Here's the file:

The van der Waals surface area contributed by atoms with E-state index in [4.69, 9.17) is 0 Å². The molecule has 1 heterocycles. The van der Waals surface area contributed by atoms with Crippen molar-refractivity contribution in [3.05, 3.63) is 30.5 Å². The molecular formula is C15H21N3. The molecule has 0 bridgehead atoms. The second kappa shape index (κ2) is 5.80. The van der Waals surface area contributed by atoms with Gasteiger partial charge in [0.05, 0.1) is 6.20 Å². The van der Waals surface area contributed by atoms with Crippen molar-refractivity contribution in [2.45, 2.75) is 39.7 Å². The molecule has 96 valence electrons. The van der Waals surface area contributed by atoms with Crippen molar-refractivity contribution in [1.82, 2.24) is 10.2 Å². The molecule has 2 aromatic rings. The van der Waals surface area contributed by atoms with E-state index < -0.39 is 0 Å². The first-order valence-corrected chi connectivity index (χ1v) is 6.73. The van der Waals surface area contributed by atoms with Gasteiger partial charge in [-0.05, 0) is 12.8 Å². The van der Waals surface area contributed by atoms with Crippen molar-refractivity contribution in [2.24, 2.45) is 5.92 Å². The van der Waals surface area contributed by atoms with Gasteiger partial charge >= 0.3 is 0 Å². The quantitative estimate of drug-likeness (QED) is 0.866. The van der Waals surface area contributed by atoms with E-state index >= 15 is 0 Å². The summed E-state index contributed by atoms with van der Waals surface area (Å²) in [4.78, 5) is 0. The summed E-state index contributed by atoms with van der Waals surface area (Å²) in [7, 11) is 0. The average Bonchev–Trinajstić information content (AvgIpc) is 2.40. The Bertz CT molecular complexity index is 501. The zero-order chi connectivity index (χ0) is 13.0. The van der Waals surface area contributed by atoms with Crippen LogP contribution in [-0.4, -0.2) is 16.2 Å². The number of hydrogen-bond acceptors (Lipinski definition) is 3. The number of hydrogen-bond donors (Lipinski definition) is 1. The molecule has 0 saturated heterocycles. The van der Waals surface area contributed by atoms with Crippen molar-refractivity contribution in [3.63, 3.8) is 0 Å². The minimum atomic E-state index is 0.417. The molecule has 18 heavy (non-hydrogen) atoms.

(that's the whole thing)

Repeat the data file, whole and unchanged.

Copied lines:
The van der Waals surface area contributed by atoms with E-state index in [4.69, 9.17) is 0 Å². The molecule has 1 heterocycles. The van der Waals surface area contributed by atoms with Crippen molar-refractivity contribution in [3.05, 3.63) is 30.5 Å². The molecular formula is C15H21N3. The molecule has 0 bridgehead atoms. The second kappa shape index (κ2) is 5.80. The van der Waals surface area contributed by atoms with Gasteiger partial charge in [0.05, 0.1) is 6.20 Å². The van der Waals surface area contributed by atoms with Crippen molar-refractivity contribution in [2.45, 2.75) is 39.7 Å². The molecule has 96 valence electrons. The van der Waals surface area contributed by atoms with Crippen molar-refractivity contribution in [1.82, 2.24) is 10.2 Å². The molecule has 2 aromatic rings. The van der Waals surface area contributed by atoms with E-state index < -0.39 is 0 Å². The first-order valence-corrected chi connectivity index (χ1v) is 6.73. The van der Waals surface area contributed by atoms with Gasteiger partial charge in [-0.05, 0) is 12.8 Å². The van der Waals surface area contributed by atoms with Crippen molar-refractivity contribution in [2.24, 2.45) is 5.92 Å². The van der Waals surface area contributed by atoms with Gasteiger partial charge >= 0.3 is 0 Å². The quantitative estimate of drug-likeness (QED) is 0.866. The van der Waals surface area contributed by atoms with E-state index >= 15 is 0 Å². The summed E-state index contributed by atoms with van der Waals surface area (Å²) in [4.78, 5) is 0. The summed E-state index contributed by atoms with van der Waals surface area (Å²) in [7, 11) is 0. The average Bonchev–Trinajstić information content (AvgIpc) is 2.40. The Bertz CT molecular complexity index is 501. The zero-order chi connectivity index (χ0) is 13.0. The van der Waals surface area contributed by atoms with Crippen LogP contribution in [-0.4, -0.2) is 16.2 Å². The number of hydrogen-bond acceptors (Lipinski definition) is 3. The number of hydrogen-bond donors (Lipinski definition) is 1. The molecule has 0 saturated heterocycles. The van der Waals surface area contributed by atoms with Crippen molar-refractivity contribution in [3.63, 3.8) is 0 Å². The minimum atomic E-state index is 0.417. The molecule has 18 heavy (non-hydrogen) atoms.